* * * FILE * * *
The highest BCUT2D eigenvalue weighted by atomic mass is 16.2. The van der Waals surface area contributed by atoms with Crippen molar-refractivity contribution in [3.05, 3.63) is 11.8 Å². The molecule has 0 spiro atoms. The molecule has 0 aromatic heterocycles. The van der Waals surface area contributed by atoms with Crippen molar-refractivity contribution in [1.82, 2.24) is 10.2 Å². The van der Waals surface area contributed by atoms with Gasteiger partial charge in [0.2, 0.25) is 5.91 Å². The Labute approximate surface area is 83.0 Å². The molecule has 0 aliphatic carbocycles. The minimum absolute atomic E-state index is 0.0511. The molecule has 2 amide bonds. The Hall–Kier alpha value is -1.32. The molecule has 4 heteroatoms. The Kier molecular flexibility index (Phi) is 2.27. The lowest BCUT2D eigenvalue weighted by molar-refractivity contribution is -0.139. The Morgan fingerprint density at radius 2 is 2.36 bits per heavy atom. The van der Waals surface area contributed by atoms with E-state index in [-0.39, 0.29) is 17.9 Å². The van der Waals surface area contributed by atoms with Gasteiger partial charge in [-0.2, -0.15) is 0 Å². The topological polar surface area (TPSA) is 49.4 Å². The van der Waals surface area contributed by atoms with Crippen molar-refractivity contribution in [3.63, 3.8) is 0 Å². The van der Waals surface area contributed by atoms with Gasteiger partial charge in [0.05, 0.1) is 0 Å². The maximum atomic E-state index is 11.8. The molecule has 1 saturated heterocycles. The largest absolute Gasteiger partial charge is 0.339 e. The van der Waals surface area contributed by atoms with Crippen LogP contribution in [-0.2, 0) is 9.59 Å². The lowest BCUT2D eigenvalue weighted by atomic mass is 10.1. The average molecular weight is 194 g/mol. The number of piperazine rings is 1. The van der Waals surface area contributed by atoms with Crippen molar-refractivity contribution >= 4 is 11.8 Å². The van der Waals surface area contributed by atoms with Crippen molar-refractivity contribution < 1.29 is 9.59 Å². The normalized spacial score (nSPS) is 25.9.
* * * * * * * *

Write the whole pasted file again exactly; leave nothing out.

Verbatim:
The highest BCUT2D eigenvalue weighted by atomic mass is 16.2. The van der Waals surface area contributed by atoms with Crippen molar-refractivity contribution in [3.05, 3.63) is 11.8 Å². The molecule has 0 spiro atoms. The molecule has 0 aromatic heterocycles. The van der Waals surface area contributed by atoms with Crippen molar-refractivity contribution in [1.82, 2.24) is 10.2 Å². The van der Waals surface area contributed by atoms with Gasteiger partial charge in [0.2, 0.25) is 5.91 Å². The Labute approximate surface area is 83.0 Å². The molecule has 0 aliphatic carbocycles. The minimum absolute atomic E-state index is 0.0511. The molecule has 2 amide bonds. The Hall–Kier alpha value is -1.32. The molecule has 4 heteroatoms. The Kier molecular flexibility index (Phi) is 2.27. The lowest BCUT2D eigenvalue weighted by molar-refractivity contribution is -0.139. The Morgan fingerprint density at radius 2 is 2.36 bits per heavy atom. The van der Waals surface area contributed by atoms with E-state index in [-0.39, 0.29) is 17.9 Å². The van der Waals surface area contributed by atoms with Gasteiger partial charge in [-0.2, -0.15) is 0 Å². The topological polar surface area (TPSA) is 49.4 Å². The van der Waals surface area contributed by atoms with Crippen molar-refractivity contribution in [3.63, 3.8) is 0 Å². The van der Waals surface area contributed by atoms with Gasteiger partial charge in [0.05, 0.1) is 0 Å². The maximum atomic E-state index is 11.8. The molecule has 1 saturated heterocycles. The largest absolute Gasteiger partial charge is 0.339 e. The van der Waals surface area contributed by atoms with Crippen LogP contribution in [-0.2, 0) is 9.59 Å². The lowest BCUT2D eigenvalue weighted by atomic mass is 10.1. The average molecular weight is 194 g/mol. The number of piperazine rings is 1. The van der Waals surface area contributed by atoms with Crippen molar-refractivity contribution >= 4 is 11.8 Å². The van der Waals surface area contributed by atoms with Crippen molar-refractivity contribution < 1.29 is 9.59 Å². The normalized spacial score (nSPS) is 25.9.